The chief operating officer of peer-to-peer platform Relendex, Max Lehrain, has concerns about the Financial Conduct Authority’s crack down on P2P lenders and crowdfunding platforms.
Following concerns that investors could be taking on more risk than they realise, last summer the FCA proposed tougher rules for the P2P industry, which has grown dramatically in the past decade as banks retreated from high-risk lending.
The FCA said it was worried that a rise in interest rates could trigger a spate of defaults on many of the high-risk loans that P2P lending websites facilitate.
As a result, the FCA proposed that P2P lenders need to publicly disclose their actual rates of return, default rates, and loan risk and duration.
It has also proposed restrictions on marketing, meaning P2P platforms will only be able to send financial promotions to sophisticated or high-net worth investors.
The regulator also proposed P2P platforms should only be able to market to those who confirm they will receive regulated investment advice and to those who agree to not invest more than 10 per cent of their net investable portfolio in P2P agreements.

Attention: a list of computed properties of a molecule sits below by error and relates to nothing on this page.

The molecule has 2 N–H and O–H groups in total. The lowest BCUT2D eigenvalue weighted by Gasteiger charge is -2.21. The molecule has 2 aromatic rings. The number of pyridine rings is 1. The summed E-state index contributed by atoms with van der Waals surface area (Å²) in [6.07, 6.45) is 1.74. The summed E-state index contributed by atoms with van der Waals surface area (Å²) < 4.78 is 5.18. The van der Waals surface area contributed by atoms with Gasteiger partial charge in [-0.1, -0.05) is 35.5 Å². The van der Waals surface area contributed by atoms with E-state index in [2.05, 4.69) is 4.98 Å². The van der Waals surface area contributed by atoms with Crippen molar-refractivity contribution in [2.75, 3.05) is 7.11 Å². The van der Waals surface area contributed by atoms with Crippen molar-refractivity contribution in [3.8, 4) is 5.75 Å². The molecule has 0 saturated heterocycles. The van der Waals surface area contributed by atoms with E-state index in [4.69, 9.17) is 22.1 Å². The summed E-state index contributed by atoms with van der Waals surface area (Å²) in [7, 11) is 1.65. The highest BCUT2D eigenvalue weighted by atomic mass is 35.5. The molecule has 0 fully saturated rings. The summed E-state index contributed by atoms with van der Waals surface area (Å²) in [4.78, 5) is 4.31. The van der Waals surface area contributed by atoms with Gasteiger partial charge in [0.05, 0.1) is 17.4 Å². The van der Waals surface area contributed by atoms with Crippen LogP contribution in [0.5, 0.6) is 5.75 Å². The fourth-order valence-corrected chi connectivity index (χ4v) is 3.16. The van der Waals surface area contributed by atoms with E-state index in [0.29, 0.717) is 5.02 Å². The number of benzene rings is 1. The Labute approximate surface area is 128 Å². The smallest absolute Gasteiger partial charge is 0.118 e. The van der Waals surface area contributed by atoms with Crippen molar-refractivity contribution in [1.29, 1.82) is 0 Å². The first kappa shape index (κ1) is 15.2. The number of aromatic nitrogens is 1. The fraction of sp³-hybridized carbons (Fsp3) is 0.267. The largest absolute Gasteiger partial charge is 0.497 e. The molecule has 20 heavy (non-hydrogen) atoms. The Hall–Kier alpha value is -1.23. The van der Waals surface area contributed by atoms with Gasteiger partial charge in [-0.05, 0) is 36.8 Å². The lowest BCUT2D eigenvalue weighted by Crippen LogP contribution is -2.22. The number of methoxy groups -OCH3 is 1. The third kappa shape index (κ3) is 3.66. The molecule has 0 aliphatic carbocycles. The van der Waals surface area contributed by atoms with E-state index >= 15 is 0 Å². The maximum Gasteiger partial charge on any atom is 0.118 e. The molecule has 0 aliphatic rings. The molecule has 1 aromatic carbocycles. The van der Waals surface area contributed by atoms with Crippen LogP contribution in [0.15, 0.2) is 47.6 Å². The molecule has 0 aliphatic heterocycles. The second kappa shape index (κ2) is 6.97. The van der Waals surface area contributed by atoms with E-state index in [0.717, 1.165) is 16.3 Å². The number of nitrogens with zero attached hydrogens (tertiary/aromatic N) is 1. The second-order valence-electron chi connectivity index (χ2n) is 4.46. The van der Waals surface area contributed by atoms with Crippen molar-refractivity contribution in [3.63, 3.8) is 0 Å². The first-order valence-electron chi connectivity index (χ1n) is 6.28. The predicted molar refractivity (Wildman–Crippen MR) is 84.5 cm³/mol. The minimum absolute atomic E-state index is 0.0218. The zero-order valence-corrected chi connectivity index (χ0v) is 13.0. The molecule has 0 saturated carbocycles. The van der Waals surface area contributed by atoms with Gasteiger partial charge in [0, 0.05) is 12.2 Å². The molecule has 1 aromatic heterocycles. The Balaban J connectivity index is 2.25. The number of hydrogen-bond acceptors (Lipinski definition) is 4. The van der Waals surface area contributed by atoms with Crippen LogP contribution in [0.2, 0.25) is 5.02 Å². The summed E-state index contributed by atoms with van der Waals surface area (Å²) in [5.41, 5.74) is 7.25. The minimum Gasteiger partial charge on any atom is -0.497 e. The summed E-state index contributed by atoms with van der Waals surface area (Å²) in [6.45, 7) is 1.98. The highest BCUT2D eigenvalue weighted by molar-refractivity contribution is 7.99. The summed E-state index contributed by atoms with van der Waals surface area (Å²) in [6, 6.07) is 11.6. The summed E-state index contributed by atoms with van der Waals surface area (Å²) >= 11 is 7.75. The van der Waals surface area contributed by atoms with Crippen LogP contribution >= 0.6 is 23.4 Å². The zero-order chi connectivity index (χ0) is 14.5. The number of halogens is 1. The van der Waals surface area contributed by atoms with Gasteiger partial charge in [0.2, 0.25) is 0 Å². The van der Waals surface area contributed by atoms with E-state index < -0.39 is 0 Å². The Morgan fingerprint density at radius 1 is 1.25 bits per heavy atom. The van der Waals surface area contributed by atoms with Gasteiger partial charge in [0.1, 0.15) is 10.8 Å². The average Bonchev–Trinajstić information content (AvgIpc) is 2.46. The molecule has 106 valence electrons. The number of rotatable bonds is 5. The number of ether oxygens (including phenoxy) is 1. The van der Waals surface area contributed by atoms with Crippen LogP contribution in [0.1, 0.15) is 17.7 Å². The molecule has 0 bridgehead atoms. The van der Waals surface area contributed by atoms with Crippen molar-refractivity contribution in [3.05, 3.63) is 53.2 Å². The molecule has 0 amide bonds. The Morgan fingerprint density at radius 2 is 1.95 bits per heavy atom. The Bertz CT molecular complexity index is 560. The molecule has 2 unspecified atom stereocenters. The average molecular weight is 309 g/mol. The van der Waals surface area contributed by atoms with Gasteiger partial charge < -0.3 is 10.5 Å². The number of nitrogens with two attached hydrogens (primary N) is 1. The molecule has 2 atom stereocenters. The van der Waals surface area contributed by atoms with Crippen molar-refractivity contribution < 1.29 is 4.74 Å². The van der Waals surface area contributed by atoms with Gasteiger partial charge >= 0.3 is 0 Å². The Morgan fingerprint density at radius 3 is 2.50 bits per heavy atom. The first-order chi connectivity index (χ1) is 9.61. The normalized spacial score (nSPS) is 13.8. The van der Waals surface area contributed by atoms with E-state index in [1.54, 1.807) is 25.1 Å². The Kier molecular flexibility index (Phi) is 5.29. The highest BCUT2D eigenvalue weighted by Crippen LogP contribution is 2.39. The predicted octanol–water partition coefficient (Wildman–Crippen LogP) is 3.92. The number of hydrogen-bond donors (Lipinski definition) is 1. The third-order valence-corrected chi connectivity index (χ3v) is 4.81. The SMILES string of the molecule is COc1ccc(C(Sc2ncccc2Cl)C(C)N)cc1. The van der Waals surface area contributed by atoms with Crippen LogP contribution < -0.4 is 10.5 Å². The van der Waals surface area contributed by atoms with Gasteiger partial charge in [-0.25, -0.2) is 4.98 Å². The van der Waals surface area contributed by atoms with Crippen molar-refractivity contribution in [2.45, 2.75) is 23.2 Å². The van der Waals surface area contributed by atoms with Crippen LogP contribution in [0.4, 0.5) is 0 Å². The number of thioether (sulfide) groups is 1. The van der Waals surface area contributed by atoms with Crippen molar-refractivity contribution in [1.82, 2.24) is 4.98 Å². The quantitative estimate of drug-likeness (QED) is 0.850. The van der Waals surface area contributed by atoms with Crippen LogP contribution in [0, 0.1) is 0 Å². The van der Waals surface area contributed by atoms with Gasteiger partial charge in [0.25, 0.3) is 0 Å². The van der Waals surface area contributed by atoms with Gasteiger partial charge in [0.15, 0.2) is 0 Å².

Mr Lehrain, who has moved from a tax consultancy, to investment consultancy, to a pensions management company over the past 30 years, agrees that P2P should never be considered as an alternative to a cash investment.
However, he believes independent financial advisers should still offer the opportunity for their clients to invest in P2P, while making clear the risks these investments pose.
Mr Lehrain says: “There are billions of pounds invested into cash Isas, returning 1 per cent or less.
“I am not suggesting what we do is a direct alternative for that, but it is relatively secure and surely needs to be considered as part of a portfolio by Isas and direct investors alike.”
When pushed on just how secure P2P is – this type of investment is currently not subject to Financial Services Compensation Scheme protection – Mr Lehrain says there are issues in the small and medium-sized enterprise space and it remains to be seen how P2P performs in an economic downturn.
Mr Lehrain says Relendex has only ever defaulted on one loan, which has been estimated at £594,000 and is currently being recovered.
He says: “The recovery process is underway, and while we expect to make a full recovery, this may take some time.”
But he insists problems such as defaults should not prevent this product from being on adviser’s radars.
He adds: “I love that we have new problems to solve that have not been addressed before because it is a new market.”
But he has doubts about the viability of the FCA’s recommendation that clients should not invest more than 10 per cent of their net worth in P2P investments.